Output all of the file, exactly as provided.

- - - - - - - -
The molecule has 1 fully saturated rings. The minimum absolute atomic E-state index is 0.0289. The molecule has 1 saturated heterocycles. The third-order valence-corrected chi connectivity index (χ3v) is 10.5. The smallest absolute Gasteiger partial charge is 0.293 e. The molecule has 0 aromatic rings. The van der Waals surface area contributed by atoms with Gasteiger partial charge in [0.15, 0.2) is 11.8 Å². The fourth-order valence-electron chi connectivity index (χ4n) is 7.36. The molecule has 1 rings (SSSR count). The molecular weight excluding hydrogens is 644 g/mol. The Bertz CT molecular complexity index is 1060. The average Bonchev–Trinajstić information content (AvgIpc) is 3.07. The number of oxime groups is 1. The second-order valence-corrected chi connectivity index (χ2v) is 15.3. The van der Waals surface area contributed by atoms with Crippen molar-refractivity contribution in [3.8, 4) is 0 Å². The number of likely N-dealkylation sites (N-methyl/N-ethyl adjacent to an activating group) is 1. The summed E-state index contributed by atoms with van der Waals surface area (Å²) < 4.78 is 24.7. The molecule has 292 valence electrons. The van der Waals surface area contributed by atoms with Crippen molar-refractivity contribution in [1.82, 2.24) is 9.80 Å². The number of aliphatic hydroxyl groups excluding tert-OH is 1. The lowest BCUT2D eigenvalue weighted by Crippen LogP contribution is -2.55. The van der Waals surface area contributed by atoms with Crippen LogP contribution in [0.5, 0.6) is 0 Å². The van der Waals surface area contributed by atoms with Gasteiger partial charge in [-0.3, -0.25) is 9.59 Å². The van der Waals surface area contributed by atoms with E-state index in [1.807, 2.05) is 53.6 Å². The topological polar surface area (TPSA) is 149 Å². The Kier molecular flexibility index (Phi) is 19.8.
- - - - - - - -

The molecule has 1 fully saturated rings. The minimum absolute atomic E-state index is 0.0289. The molecule has 1 saturated heterocycles. The third-order valence-corrected chi connectivity index (χ3v) is 10.5. The smallest absolute Gasteiger partial charge is 0.293 e. The molecule has 0 aromatic rings. The van der Waals surface area contributed by atoms with Gasteiger partial charge in [0.15, 0.2) is 11.8 Å². The fourth-order valence-electron chi connectivity index (χ4n) is 7.36. The molecule has 1 rings (SSSR count). The molecular weight excluding hydrogens is 644 g/mol. The Bertz CT molecular complexity index is 1060. The average Bonchev–Trinajstić information content (AvgIpc) is 3.07. The number of oxime groups is 1. The second-order valence-corrected chi connectivity index (χ2v) is 15.3. The van der Waals surface area contributed by atoms with Crippen molar-refractivity contribution in [3.8, 4) is 0 Å². The number of likely N-dealkylation sites (N-methyl/N-ethyl adjacent to an activating group) is 1. The summed E-state index contributed by atoms with van der Waals surface area (Å²) < 4.78 is 24.7. The molecule has 292 valence electrons. The van der Waals surface area contributed by atoms with Crippen molar-refractivity contribution in [1.82, 2.24) is 9.80 Å². The number of aliphatic hydroxyl groups excluding tert-OH is 1. The lowest BCUT2D eigenvalue weighted by Crippen LogP contribution is -2.55. The van der Waals surface area contributed by atoms with Crippen LogP contribution in [0.5, 0.6) is 0 Å². The van der Waals surface area contributed by atoms with Gasteiger partial charge in [-0.3, -0.25) is 9.59 Å². The van der Waals surface area contributed by atoms with E-state index in [1.807, 2.05) is 53.6 Å². The topological polar surface area (TPSA) is 149 Å². The Kier molecular flexibility index (Phi) is 19.8.